​Backyard bees: what you need to know about urban beekeeping

You don’t need a huge property to become a beekeeper. In fact, urban hives are becoming more and more common in New Zealand, driven by concern about declining bee numbers and an increasing appetite for natural and organic products.

But keeping an urban hive isn’t necessarily simple. Like any animal, bees require care, feeding and maintenance to survive. There are rules and regulations to obey, diseases to treat, and neighbours to consider.

Here are some of the major issues to consider before you start your backyard beehive.

Space and position

You don’t need a huge amount of space to keep bees, but you do need to think about whether your garden is suitable. Ideally, hives should be positioned to face north, and be protected from southerly winds. They should get morning sun, without overheating during summer. If your garden is particularly shady, windy, or damp, your bees may not thrive.

Keeping your neighbours happy

If you live in a dense urban area, you need to think about your neighbours before you jump into beekeeping. The two most common complaints from neighbours are bees dirtying washing and drinking from swimming pools. You can try to minimise these issues by positioning your hives away from clotheslines, and providing convenient water sources for your bees. Giving your neighbours the odd jar of honey can help too!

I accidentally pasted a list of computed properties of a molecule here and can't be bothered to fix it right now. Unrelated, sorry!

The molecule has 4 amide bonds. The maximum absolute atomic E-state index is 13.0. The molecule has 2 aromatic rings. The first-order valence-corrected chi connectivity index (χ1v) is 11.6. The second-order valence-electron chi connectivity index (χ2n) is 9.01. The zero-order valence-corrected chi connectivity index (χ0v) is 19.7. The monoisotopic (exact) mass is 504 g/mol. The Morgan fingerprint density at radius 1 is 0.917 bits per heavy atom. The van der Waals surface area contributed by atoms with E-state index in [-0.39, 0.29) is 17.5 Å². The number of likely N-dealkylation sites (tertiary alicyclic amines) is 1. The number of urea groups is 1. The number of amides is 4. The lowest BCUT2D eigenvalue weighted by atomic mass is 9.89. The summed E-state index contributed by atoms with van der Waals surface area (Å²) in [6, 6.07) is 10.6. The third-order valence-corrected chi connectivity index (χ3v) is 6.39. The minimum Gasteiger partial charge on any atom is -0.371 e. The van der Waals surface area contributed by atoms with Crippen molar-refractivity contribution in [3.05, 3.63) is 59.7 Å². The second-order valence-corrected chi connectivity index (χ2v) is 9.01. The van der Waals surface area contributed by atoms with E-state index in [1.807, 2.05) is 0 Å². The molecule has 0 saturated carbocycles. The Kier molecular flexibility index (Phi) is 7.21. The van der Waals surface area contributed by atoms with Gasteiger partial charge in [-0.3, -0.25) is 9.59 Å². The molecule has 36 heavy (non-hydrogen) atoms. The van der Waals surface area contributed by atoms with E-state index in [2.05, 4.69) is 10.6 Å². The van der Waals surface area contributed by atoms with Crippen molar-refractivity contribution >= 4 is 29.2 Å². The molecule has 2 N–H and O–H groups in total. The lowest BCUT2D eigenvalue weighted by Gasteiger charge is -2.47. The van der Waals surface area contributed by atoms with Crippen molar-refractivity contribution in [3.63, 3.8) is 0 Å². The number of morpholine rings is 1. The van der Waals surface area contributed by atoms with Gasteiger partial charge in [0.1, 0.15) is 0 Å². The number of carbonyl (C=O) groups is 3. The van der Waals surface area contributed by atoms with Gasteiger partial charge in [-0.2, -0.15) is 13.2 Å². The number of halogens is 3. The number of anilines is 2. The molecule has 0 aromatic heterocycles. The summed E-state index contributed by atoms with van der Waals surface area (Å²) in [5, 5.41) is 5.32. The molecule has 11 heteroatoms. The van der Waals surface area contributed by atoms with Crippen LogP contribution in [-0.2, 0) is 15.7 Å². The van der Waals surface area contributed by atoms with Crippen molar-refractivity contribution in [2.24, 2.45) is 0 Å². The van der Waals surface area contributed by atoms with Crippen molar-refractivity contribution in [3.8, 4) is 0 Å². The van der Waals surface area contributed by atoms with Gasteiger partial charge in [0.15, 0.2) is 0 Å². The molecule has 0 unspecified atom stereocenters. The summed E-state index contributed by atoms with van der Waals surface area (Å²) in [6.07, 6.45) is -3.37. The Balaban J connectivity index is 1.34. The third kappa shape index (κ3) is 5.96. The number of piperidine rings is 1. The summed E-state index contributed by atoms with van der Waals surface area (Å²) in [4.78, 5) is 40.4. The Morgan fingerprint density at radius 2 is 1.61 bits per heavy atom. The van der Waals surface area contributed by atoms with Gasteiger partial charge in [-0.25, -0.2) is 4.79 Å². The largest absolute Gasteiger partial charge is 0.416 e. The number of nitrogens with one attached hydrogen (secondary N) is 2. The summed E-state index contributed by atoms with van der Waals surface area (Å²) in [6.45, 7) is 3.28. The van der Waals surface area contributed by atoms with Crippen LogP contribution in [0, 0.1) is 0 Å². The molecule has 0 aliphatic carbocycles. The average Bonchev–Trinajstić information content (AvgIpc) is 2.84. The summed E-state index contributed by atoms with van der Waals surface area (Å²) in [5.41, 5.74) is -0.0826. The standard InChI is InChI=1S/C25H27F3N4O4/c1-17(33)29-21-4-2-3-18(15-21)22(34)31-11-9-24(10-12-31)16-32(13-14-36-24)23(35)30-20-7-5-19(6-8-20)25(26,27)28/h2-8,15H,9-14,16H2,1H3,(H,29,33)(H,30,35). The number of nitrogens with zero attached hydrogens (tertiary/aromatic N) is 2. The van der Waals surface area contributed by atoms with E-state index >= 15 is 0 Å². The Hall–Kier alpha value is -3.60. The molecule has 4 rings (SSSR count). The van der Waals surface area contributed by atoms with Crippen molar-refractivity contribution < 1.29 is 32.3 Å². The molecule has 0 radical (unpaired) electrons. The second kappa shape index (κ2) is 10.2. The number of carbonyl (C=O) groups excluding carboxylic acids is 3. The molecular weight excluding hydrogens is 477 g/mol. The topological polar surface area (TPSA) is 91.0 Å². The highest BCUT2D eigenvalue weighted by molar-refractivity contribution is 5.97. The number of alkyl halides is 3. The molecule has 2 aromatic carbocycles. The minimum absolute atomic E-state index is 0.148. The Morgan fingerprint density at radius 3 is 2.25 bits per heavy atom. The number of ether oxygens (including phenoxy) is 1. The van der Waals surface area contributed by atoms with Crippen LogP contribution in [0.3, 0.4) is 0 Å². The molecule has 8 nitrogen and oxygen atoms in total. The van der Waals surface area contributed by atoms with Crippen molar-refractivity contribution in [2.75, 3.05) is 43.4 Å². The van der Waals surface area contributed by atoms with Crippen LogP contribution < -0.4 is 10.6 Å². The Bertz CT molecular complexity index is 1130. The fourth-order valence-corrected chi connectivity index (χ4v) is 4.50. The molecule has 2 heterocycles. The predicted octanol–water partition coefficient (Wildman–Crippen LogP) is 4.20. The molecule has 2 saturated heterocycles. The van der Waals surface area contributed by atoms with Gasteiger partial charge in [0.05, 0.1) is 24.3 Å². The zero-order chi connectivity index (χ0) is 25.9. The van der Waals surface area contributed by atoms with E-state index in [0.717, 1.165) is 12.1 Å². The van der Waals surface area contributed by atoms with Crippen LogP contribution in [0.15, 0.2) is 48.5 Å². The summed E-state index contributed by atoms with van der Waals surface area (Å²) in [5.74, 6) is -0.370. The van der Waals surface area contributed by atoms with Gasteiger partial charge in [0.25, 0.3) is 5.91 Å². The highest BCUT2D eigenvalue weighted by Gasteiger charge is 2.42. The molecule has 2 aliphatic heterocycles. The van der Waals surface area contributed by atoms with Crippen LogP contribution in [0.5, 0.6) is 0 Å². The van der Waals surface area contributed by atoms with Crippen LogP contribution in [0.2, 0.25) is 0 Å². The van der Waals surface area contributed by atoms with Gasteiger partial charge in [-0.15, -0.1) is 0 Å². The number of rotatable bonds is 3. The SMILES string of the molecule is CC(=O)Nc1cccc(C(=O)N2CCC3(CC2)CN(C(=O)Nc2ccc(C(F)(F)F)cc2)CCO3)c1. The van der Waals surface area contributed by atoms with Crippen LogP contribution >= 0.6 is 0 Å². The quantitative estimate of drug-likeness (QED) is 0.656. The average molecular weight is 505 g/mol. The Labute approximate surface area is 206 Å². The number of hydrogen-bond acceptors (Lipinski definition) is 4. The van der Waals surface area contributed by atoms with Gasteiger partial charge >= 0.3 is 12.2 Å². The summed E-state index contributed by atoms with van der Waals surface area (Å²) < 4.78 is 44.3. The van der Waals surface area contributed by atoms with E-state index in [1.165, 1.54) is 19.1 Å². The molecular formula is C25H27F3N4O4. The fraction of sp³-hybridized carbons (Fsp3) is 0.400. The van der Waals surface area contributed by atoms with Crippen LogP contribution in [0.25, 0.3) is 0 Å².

Own or rent

If you would like hives on your property, but don’t know where to start, you can rent them. There are a number of companies which rent hives to homeowners. They’ll even manage the hives and harvest the honey for you.

Bee bylaws

In New Zealand, most councils let homeowners keep hives, as long as the bees don’t become a nuisance. Legally, hives need to be registered and inspected for disease each year. Make sure you read up on registration and local laws before you start.

The more you know

Beekeeping can be quite complicated, particularly if you’re just starting out. It’s useful to have a network of fellow beekeepers around to discuss problems and share solutions, whether that means an online forum or a real life beekeeping club. These groups can also be useful resources when it comes to finding cheap equipment or a new swarm.